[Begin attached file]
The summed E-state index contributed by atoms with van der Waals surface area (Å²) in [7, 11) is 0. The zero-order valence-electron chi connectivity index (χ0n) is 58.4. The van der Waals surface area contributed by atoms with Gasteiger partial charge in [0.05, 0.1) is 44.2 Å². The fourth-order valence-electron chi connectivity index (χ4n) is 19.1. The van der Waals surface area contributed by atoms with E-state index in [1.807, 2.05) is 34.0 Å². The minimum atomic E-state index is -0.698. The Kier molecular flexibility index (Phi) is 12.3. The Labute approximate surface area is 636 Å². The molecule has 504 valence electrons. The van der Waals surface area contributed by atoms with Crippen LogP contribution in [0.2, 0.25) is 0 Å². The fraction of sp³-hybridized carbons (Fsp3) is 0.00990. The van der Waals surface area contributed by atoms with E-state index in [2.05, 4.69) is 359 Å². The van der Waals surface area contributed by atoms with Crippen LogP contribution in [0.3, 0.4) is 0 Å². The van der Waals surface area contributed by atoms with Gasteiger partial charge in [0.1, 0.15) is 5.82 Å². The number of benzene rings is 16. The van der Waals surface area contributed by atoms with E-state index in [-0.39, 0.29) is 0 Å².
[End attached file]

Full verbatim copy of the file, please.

The summed E-state index contributed by atoms with van der Waals surface area (Å²) in [7, 11) is 0. The zero-order valence-electron chi connectivity index (χ0n) is 58.4. The van der Waals surface area contributed by atoms with Gasteiger partial charge in [0.05, 0.1) is 44.2 Å². The fourth-order valence-electron chi connectivity index (χ4n) is 19.1. The van der Waals surface area contributed by atoms with E-state index in [1.807, 2.05) is 34.0 Å². The minimum atomic E-state index is -0.698. The Kier molecular flexibility index (Phi) is 12.3. The Labute approximate surface area is 636 Å². The molecule has 504 valence electrons. The van der Waals surface area contributed by atoms with Crippen LogP contribution in [0.2, 0.25) is 0 Å². The fraction of sp³-hybridized carbons (Fsp3) is 0.00990. The van der Waals surface area contributed by atoms with E-state index in [2.05, 4.69) is 359 Å². The van der Waals surface area contributed by atoms with Crippen LogP contribution in [0.3, 0.4) is 0 Å². The van der Waals surface area contributed by atoms with Gasteiger partial charge in [0.1, 0.15) is 5.82 Å². The number of benzene rings is 16. The van der Waals surface area contributed by atoms with E-state index in [-0.39, 0.29) is 0 Å².